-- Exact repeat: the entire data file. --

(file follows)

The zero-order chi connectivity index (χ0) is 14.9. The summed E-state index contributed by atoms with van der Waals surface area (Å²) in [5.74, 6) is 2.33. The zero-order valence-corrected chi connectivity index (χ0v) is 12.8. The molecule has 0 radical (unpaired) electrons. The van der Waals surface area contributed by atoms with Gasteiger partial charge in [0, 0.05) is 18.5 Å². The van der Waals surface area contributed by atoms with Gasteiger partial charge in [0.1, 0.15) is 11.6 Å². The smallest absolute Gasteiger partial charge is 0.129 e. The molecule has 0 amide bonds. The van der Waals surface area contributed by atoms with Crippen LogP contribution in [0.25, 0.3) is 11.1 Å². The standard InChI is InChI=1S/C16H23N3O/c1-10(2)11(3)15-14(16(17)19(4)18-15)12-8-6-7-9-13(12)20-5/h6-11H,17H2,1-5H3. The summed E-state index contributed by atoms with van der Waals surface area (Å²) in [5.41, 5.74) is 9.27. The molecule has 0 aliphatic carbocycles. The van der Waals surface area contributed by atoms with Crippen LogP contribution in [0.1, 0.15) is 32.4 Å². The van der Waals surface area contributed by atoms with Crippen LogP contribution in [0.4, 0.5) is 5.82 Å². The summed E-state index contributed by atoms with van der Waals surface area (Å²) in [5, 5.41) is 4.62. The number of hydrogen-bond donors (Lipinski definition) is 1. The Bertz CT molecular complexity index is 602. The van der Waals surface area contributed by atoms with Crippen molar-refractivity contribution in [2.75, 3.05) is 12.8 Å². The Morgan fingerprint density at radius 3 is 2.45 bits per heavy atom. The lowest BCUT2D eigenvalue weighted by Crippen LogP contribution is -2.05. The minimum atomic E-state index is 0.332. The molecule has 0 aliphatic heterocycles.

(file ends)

The zero-order chi connectivity index (χ0) is 14.9. The summed E-state index contributed by atoms with van der Waals surface area (Å²) in [5.74, 6) is 2.33. The zero-order valence-corrected chi connectivity index (χ0v) is 12.8. The molecule has 0 radical (unpaired) electrons. The van der Waals surface area contributed by atoms with Gasteiger partial charge in [0, 0.05) is 18.5 Å². The van der Waals surface area contributed by atoms with Gasteiger partial charge in [0.1, 0.15) is 11.6 Å². The smallest absolute Gasteiger partial charge is 0.129 e. The molecule has 0 amide bonds. The van der Waals surface area contributed by atoms with Crippen LogP contribution in [0.25, 0.3) is 11.1 Å². The standard InChI is InChI=1S/C16H23N3O/c1-10(2)11(3)15-14(16(17)19(4)18-15)12-8-6-7-9-13(12)20-5/h6-11H,17H2,1-5H3. The summed E-state index contributed by atoms with van der Waals surface area (Å²) in [5.41, 5.74) is 9.27. The molecule has 0 aliphatic carbocycles. The van der Waals surface area contributed by atoms with Crippen LogP contribution in [0.1, 0.15) is 32.4 Å². The van der Waals surface area contributed by atoms with Crippen LogP contribution in [0.4, 0.5) is 5.82 Å². The summed E-state index contributed by atoms with van der Waals surface area (Å²) in [5, 5.41) is 4.62. The number of hydrogen-bond donors (Lipinski definition) is 1. The Bertz CT molecular complexity index is 602. The van der Waals surface area contributed by atoms with Crippen molar-refractivity contribution in [2.75, 3.05) is 12.8 Å². The Morgan fingerprint density at radius 3 is 2.45 bits per heavy atom. The lowest BCUT2D eigenvalue weighted by Crippen LogP contribution is -2.05. The minimum atomic E-state index is 0.332. The molecule has 0 aliphatic heterocycles.